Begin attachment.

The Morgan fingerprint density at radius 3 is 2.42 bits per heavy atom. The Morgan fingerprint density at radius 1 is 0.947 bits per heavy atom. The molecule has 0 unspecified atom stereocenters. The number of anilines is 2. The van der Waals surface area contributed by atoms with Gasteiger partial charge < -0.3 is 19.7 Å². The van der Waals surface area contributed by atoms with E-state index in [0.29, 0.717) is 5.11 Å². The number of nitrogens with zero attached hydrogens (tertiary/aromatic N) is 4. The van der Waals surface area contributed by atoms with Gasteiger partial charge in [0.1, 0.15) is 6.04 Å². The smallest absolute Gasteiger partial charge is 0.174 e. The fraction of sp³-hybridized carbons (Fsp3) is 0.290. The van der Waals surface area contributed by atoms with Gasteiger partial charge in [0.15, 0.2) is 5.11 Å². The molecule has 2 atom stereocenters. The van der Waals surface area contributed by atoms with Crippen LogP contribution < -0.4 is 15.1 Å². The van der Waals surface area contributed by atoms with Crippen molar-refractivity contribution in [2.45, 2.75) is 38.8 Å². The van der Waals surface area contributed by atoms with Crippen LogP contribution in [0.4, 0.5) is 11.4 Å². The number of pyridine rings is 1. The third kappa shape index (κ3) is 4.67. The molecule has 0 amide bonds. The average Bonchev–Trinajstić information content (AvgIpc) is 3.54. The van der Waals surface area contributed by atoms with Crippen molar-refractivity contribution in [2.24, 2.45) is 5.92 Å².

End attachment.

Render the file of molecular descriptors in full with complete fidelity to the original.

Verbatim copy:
The Morgan fingerprint density at radius 3 is 2.42 bits per heavy atom. The Morgan fingerprint density at radius 1 is 0.947 bits per heavy atom. The molecule has 0 unspecified atom stereocenters. The number of anilines is 2. The van der Waals surface area contributed by atoms with Gasteiger partial charge < -0.3 is 19.7 Å². The van der Waals surface area contributed by atoms with E-state index in [0.29, 0.717) is 5.11 Å². The number of nitrogens with zero attached hydrogens (tertiary/aromatic N) is 4. The van der Waals surface area contributed by atoms with Gasteiger partial charge in [0.1, 0.15) is 6.04 Å². The smallest absolute Gasteiger partial charge is 0.174 e. The fraction of sp³-hybridized carbons (Fsp3) is 0.290. The van der Waals surface area contributed by atoms with Gasteiger partial charge in [0.15, 0.2) is 5.11 Å². The molecule has 2 atom stereocenters. The van der Waals surface area contributed by atoms with Crippen LogP contribution < -0.4 is 15.1 Å². The van der Waals surface area contributed by atoms with Crippen molar-refractivity contribution in [2.45, 2.75) is 38.8 Å². The van der Waals surface area contributed by atoms with Crippen LogP contribution in [0.4, 0.5) is 11.4 Å². The number of pyridine rings is 1. The third kappa shape index (κ3) is 4.67. The molecule has 0 amide bonds. The average Bonchev–Trinajstić information content (AvgIpc) is 3.54. The van der Waals surface area contributed by atoms with Crippen molar-refractivity contribution in [2.24, 2.45) is 5.92 Å².